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UFC 118 came and went with a wimper

I’m still wrapping my brain around Chael Sonnen’s FightMetrically dominant near-win against Anderson Silva (and Silva’s Hail Mary triangle-armbar combo and subsequent injury excuses and poor winner attitude and general suckitude), so I’m a little slow tapping out my thoughts on the much more recent UFC 118. In fact, I’m more interested in the Silva/Sonnen rematch, which would make for a sweet year-ending main event.

Still, UFC 118 did produce a few topics worthy of discussion. One of them is not James Toney. His submission loss to Randy Couture was entirely expected, as was his card-topping $500,000 payday. That might seem grossly unfair given lightweight champ Frankie Edgar pocketed 1/5 that amount for defending his belt in dominating fashion against former champ BJ Penn, whom many people expected to steamroll over Edgar to reclaim the title.

But unlike in professional sports like baseball and basketball, where salaries are commensurate with results (i.e. the better you play, the better you’re paid), MMA is as much about who brings in the eyeballs. And Toney certainly does that, attracting MMA fans out to see a pro boxer get beaten, boxing fans out to see their sport proven superior, and everybody else attracted to the sideshow of it all. Obviously, the UFC and president Dana White believe Toney was worth the cash so who are we to complain?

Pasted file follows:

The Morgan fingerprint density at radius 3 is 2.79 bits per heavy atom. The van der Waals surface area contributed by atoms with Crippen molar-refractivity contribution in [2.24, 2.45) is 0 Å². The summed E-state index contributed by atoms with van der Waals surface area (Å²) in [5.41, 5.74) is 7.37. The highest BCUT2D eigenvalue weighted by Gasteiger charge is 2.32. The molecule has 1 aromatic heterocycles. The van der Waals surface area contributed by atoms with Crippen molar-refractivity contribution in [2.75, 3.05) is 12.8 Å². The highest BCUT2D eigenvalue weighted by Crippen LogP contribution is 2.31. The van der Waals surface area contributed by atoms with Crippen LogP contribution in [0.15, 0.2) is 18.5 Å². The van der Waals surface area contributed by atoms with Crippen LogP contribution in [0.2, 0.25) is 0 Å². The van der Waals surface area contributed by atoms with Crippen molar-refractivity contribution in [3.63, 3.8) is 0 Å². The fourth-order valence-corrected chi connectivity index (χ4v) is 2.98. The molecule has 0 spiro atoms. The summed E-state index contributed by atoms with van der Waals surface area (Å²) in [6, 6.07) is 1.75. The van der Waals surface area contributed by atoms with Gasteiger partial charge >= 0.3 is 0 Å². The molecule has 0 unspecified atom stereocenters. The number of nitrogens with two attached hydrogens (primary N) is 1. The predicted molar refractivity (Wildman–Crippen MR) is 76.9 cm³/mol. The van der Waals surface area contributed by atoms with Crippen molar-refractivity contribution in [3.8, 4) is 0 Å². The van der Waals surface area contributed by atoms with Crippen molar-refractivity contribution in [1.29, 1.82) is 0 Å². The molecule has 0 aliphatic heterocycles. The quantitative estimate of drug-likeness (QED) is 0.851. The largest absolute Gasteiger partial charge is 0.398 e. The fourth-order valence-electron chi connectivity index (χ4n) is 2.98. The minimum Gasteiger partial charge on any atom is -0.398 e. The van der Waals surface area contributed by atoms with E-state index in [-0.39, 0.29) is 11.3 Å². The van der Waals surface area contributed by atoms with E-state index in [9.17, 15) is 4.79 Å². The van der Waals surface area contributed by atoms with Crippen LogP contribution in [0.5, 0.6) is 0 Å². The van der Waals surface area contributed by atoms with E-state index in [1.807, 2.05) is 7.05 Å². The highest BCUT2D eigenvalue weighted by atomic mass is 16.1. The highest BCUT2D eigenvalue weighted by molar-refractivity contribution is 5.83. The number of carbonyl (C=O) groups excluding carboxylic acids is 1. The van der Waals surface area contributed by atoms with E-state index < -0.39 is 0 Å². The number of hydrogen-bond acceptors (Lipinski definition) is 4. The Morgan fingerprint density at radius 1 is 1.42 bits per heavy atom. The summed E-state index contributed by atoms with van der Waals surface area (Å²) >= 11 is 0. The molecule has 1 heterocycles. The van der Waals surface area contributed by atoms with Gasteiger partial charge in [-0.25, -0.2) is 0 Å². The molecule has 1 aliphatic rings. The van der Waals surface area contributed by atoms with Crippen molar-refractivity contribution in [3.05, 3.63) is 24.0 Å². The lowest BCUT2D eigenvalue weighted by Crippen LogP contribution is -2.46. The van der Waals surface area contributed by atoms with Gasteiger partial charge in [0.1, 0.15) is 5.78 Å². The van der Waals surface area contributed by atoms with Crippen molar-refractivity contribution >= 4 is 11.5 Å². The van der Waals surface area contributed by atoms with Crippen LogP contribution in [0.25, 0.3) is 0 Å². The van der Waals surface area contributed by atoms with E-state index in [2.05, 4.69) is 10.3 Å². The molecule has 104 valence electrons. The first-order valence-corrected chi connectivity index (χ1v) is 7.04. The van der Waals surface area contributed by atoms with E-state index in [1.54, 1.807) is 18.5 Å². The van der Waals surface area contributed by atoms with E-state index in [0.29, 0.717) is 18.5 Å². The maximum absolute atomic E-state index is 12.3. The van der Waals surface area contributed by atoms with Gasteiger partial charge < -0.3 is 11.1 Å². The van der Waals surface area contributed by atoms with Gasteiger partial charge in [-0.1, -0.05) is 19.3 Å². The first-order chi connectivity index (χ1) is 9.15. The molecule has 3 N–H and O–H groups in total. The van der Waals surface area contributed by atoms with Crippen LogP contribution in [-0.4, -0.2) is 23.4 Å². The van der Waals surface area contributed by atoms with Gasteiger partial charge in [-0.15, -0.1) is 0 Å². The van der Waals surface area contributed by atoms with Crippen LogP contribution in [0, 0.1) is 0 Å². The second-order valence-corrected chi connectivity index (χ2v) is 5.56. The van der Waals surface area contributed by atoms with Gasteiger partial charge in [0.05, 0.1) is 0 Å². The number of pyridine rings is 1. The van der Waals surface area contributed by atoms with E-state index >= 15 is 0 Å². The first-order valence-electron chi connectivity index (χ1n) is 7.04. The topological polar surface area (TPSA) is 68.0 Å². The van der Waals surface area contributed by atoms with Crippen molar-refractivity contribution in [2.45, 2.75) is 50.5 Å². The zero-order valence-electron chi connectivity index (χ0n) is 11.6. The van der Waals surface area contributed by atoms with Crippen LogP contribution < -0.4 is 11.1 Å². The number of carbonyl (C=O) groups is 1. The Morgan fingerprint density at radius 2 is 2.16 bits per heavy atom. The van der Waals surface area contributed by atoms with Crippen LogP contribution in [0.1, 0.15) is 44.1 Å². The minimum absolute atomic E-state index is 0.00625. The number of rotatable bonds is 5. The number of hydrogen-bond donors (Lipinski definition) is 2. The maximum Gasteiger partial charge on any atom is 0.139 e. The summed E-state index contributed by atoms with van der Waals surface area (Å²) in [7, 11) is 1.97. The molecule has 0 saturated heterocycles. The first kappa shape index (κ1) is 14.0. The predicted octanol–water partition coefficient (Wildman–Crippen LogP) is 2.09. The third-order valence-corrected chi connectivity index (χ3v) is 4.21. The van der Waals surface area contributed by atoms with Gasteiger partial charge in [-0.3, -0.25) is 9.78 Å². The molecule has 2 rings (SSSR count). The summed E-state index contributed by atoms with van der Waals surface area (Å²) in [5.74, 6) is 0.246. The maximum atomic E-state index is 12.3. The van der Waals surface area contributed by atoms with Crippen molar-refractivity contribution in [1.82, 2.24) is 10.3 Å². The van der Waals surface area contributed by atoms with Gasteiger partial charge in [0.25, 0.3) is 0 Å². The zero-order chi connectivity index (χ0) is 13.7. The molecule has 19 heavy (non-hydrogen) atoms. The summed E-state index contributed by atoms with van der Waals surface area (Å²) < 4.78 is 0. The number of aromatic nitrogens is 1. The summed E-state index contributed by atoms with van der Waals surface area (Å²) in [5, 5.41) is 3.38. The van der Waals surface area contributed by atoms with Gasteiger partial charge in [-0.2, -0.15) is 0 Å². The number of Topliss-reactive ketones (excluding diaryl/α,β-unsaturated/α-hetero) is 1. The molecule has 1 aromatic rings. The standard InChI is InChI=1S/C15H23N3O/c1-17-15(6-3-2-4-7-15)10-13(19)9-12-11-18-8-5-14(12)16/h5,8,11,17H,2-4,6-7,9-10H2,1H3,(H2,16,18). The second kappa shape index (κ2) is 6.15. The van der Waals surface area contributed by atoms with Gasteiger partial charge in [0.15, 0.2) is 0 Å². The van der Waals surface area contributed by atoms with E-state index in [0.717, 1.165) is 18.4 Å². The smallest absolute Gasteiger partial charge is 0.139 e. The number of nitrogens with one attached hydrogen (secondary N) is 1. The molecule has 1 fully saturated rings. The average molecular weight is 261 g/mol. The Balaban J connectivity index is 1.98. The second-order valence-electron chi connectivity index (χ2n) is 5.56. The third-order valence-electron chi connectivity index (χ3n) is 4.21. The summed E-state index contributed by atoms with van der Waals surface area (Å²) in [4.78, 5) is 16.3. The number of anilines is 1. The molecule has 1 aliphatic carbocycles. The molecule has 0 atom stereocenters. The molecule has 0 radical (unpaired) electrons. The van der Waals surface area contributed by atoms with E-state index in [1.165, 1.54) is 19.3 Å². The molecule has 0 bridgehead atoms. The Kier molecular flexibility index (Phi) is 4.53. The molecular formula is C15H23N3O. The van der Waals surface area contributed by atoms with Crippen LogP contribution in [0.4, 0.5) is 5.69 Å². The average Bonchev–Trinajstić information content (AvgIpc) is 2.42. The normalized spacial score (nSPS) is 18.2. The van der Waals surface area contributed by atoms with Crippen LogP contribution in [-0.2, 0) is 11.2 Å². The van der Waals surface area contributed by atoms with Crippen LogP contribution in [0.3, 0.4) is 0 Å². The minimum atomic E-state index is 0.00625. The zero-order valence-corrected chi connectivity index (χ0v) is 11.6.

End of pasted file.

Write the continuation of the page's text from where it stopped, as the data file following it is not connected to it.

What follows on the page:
As for the future, expect Toney to find work in some other sideshow and Couture, well, he might have one last title run in him, but I expect he’ll retire before he actually has a bout for the belt. Consider him a gatekeeper at best, with a potential meeting with the winner of Lyoto Machida and Quinton “Rampage” Jackson down the road.

Now back to Edgar, who looked positively brilliant against Penn, a moving target the likes of which has rarely been seen inside the octagon, like Machida with more spring. Of course, Penn certainly helped make Edgar look good by appearing slow and out-of-step, a glazed look in his eyes like he was trying to solve long equations in his head. It didn’t help that his corner kept telling Penn not to worry about Edgar’s speed or quickness, the peppering punches or the takedowns. Penn has rarely looked this badly before (the second time against Georges St. Pierre and the first time against Edgar both come to mind).

While Edgar next faces Gray Maynard, whose wrestling made former contender Kenny Florian look like a choke artist, Penn has to consider whether he really wants to fight any more. He doesn’t have the heart that Edgar does and he can no longer get by on natural ability, that’s certain, and rumours of a move back up to welterweight is pure folly. With Georges St. Pierre as the king of that particular castle, this dirty rascal is best advised to stay put and assemble a new team around himself, one that can help him get the job done and not blow smoke up his ass. And I wouldn’t mind seeing him in a rematch with the re-ignited Fireball Kid, Takanori Gomi, who knocked out Tyson Griffin his last at bat. It would be a chance for the PRIDE star to even the score with Penn and provides built-in drama.

Okay, the other fight that makes me wonder – what to do with Demian Maia? A unanimous decision over unheralded late entry Mario Miranda feels like a loss. It just does. And I have a sneaking suspicion that without a spectacular performance in his next bout that he may go the way of Thales Leites.

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